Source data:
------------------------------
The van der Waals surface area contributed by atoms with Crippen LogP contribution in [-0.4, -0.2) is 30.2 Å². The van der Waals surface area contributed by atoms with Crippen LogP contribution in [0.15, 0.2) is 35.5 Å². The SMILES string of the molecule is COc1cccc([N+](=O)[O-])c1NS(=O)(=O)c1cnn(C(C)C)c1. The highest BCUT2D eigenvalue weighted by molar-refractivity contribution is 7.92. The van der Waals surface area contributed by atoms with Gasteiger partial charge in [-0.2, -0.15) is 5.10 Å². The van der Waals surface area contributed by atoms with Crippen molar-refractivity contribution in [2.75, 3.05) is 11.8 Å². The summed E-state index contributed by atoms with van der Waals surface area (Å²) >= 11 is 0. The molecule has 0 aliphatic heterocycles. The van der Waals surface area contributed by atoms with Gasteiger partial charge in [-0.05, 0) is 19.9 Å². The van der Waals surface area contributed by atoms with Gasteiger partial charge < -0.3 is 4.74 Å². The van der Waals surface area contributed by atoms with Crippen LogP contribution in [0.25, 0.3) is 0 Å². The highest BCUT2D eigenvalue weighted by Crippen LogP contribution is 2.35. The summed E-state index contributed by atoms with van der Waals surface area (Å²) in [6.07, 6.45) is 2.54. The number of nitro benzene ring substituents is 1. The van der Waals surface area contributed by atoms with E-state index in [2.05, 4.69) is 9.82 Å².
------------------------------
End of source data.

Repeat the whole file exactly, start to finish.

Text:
The van der Waals surface area contributed by atoms with Crippen LogP contribution in [-0.4, -0.2) is 30.2 Å². The van der Waals surface area contributed by atoms with Crippen LogP contribution in [0.15, 0.2) is 35.5 Å². The SMILES string of the molecule is COc1cccc([N+](=O)[O-])c1NS(=O)(=O)c1cnn(C(C)C)c1. The highest BCUT2D eigenvalue weighted by molar-refractivity contribution is 7.92. The van der Waals surface area contributed by atoms with Gasteiger partial charge in [-0.2, -0.15) is 5.10 Å². The van der Waals surface area contributed by atoms with Crippen molar-refractivity contribution in [2.75, 3.05) is 11.8 Å². The summed E-state index contributed by atoms with van der Waals surface area (Å²) >= 11 is 0. The molecule has 0 aliphatic heterocycles. The van der Waals surface area contributed by atoms with Gasteiger partial charge in [-0.05, 0) is 19.9 Å². The van der Waals surface area contributed by atoms with Gasteiger partial charge < -0.3 is 4.74 Å². The van der Waals surface area contributed by atoms with Crippen LogP contribution in [0.25, 0.3) is 0 Å². The highest BCUT2D eigenvalue weighted by Crippen LogP contribution is 2.35. The summed E-state index contributed by atoms with van der Waals surface area (Å²) in [6.07, 6.45) is 2.54. The number of nitro benzene ring substituents is 1. The van der Waals surface area contributed by atoms with E-state index in [2.05, 4.69) is 9.82 Å².